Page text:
In the past week or so our literacy work has focused on a short sequence from the comic Spiderman #1. Our Superheroes topic is going well and in this post I explain how we have used Voicethread as a creation tool, a writing scaffold and as a way to do peer marking.
We began with the sequence in the comic where Peter is attending a science fair at a local school and is bitten by spider that has been zapped by one of the radiation machines on show. I wanted the short 5 panel sequence to be the focus of an extended narrative. I liked the tight focus on a few moments and the action and comic imagery would really help us to write some interesting narrative.
To begin with we made some notes about the short sequence as a whole class, mainly key words, things that just jumped out from the images and from the facial expressions of Peter.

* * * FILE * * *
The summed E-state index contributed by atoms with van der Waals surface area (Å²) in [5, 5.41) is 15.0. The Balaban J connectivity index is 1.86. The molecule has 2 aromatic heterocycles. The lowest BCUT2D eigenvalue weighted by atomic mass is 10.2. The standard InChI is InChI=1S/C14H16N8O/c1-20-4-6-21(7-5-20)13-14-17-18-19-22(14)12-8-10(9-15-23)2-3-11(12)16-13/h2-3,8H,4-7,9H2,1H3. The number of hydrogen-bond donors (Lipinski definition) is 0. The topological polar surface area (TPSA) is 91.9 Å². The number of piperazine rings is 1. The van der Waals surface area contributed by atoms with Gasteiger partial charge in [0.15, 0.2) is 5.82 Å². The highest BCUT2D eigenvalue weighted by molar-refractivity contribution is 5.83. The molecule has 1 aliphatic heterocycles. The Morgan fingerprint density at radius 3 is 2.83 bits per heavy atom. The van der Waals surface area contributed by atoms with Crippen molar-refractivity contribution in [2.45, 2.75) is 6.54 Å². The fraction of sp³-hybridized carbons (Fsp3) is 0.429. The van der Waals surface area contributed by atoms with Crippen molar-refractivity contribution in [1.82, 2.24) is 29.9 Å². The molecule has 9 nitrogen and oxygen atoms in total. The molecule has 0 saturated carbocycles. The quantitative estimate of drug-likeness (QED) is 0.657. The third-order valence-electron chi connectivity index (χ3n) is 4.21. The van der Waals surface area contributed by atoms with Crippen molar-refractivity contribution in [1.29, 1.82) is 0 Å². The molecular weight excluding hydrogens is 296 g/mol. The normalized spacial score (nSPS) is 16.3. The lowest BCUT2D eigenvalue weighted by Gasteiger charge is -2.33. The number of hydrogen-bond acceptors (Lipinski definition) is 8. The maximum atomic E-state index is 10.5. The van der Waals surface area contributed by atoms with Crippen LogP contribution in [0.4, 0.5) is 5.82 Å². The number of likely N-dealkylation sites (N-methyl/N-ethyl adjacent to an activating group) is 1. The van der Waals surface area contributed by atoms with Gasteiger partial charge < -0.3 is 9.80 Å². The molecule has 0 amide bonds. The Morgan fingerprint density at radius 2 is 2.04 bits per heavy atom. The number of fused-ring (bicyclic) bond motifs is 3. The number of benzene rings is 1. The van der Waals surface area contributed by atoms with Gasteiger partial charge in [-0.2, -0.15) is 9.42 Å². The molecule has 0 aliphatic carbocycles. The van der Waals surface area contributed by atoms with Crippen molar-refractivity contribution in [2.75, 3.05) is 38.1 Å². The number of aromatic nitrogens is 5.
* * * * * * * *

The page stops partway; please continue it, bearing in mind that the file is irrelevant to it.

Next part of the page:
The next step was to import the five panels from the comic you can see in the above image into Voicethread. I just used a screen capture tool and created some separate image files for each. The Voicethread was to be a collection of first ideas. At this early stage of the writing process I think Voicethread plays it’s hand superbly.
The children have the opportunity to say their ideas aloud. To articulate, listen back, correct and re-articulate very easily. All of the children in the year group worked on writing and recording ideas for the Bitten! sequence and as you know they are privy to all of the comments from their peers in real time. We used the vocabulary above as a stimulus throughout this early task.